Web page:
Focus school: Korea International School

Submitted by: Molly Wellner and Anita Pusztay, EAL Specialists, Korea International School and “Community Gardeners” in the WIDA Global Community of Practice
Date: February 2022
Photos courtesy of Korea International School

Korea International School building with trees in foreground

Korea International School (KIS) serves more than 1,400 students at its two campuses in culturally-rich and vibrant Seoul Republic of Korea. While the majority of KIS students are bilingual speakers of Korean and English, our school community represents more than 25 nationalities and 15 languages. KIS has been learning and growing as an innovator in education since welcoming its first students in 2000. At KIS, our students apply what they learn, transferring their knowledge and skills across subject areas as they work to solve real-world problems. Today, more than ever, KIS’ core values of global citizenship, integrity, adaptability, balance in life, and empowerment add value to a superior educational experience as students design their future.

KIS embraces diversity through safe, inclusive and equitable learning opportunities for all students. Our growing English as an Additional Language (EAL) program is driven by an asset-based philosophy and evidence-based instructional practices to support multilingual learners (MLs). We share a commitment to the following principles:

  • Multilingualism and multiculturalism are valuable assets that strengthen our school and community.
  • English language acquisition adds to multilinguals’ existing complex and unique linguistic repertoires.
  • Language acquisition occurs simultaneously with content learning; therefore, all teachers at KIS are language teachers.

Such principles resonate with EAL teacher Anita Pusztay. “As a ‘Third Culture Kid,’ I know first-hand the importance of honoring a student’s language and culture as the foundation of their identity and a source of self-efficacy,” she said.

In 2016, KIS decided to leap forward in our mission to support MLs and joined the WIDA International School Consortium.

“WIDA's Can Do Philosophy aligns with our community's core values. We are committed to nurturing confidence and a strong sense of belonging by personalizing learning and celebrating our cross-cultural identities,” said Michelle Quirin, school director

WIDA provides myriad resources that our EAL specialists use to measure English language proficiency, strengthen our professional toolboxes, and design language instruction. We use both WIDA Screener and WIDA MODEL to identify MLs’ language proficiency and monitor English language acquisition growth in K-12. WIDA’s speaking and writing rubrics provide valuable, asset-based information on linguistic abilities to our colleagues for continued student development. Our co-teaching teams use such data points in combination with Can Do Descriptors, capitalizing on MLs' strengths – the focus is on what MLs can do versus what they do not yet have the capacity to do at a particular moment. Our teachers are realizing that together, through collaboration, we can leverage our knowledge and experience to promote MLs' emotional, social and academic well-being.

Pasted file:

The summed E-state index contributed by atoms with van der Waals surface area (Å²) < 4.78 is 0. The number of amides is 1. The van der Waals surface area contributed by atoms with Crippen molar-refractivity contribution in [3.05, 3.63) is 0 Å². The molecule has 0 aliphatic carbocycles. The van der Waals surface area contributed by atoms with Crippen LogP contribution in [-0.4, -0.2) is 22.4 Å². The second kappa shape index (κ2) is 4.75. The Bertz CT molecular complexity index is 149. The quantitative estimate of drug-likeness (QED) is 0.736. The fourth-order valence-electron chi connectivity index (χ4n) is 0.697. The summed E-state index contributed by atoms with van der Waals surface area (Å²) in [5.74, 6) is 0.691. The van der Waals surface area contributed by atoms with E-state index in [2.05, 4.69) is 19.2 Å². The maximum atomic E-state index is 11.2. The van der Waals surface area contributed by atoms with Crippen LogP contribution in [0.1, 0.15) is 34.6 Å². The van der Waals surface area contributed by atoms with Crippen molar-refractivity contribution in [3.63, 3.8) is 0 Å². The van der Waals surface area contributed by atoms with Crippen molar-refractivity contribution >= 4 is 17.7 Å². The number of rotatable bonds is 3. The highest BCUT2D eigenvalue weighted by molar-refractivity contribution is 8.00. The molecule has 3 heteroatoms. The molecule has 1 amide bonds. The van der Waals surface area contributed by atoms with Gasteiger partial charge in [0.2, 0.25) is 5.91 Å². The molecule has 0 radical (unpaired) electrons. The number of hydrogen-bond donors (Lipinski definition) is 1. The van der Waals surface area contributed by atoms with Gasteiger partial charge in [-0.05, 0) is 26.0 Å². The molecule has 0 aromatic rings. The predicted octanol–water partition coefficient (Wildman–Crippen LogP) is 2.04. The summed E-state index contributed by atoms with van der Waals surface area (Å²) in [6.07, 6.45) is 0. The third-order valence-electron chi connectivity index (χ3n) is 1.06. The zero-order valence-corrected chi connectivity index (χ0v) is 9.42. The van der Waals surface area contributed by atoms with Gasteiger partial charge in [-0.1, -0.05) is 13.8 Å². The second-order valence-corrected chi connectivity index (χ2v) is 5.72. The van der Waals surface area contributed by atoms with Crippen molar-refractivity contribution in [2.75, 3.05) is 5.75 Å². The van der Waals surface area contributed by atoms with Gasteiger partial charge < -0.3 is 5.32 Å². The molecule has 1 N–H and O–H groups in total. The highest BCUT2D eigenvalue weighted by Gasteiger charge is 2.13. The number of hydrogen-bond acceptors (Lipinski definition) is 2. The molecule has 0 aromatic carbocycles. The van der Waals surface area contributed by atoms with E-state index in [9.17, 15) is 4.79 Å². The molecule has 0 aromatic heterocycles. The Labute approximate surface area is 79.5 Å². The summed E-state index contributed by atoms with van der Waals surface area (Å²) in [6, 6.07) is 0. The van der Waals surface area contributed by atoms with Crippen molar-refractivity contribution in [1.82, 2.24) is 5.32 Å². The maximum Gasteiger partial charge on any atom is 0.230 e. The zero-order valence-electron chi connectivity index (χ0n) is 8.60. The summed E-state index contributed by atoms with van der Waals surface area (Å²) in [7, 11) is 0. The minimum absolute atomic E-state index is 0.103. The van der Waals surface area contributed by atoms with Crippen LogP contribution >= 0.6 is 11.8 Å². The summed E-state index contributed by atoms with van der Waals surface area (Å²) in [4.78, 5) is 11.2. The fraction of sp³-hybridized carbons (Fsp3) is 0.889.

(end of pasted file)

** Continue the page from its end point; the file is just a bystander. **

Professional development never stops. Our EAL team members have participated in the WIDA International Symposium and Virtual Institute. We are members of the 2021-2022 WIDA Global Community of Practice (CoP) forum which has inspired us to explore existing schoolwide systems to ensure that they are relevant, equitable and accessible. The CoP has helped our team solidify our sphere of influence to build teacher capacity across various roles (content teachers, department heads, instructional coaches) and refine co-teaching partnerships. Such collaborations are the vehicle we use to spark discussions about improving our intentional use of language in contextual learning.

We seek opportunities to implement the WIDA English Language Development (ELD) Standards Framework, 2020 Edition to design and inform our instructional practices. This framework helps our EAL team align diverse perspectives to identify the language within multiple content areas. Such collaboration among KIS stakeholders like Clayton Boren, a 5th grade teacher, prioritizes authentic and purposeful language use in curricula. Recognizing the alignment between the C3 Social Studies standards and the WIDA ELD Standards Framework, Clayton said, “I am positively impacting student learning when I teach them how to write claims using declarative statements with evaluative language.” Grade 4 teacher Josh Durey facilitated another successful design of standards-based educational experiences. Reflecting on the benefits of explicitly teaching language during a social studies unit on exploration, Josh said, “I teach students to use signal words for chronological order, when talking about the explorer’s life and referencing a timeline.” As EAL specialists, such moments inspire us to continue to advocate for equitable learning opportunities for our multilingual learners.

Our MLs are at the heart and Seoul of our EAL program at KIS. Molly Wellner, EAL department lead, concludes that “Adopting asset-based, student-centered guiding principles and practices will always lead to doing what is right for your multilingual learners.”

two students in classroom reading

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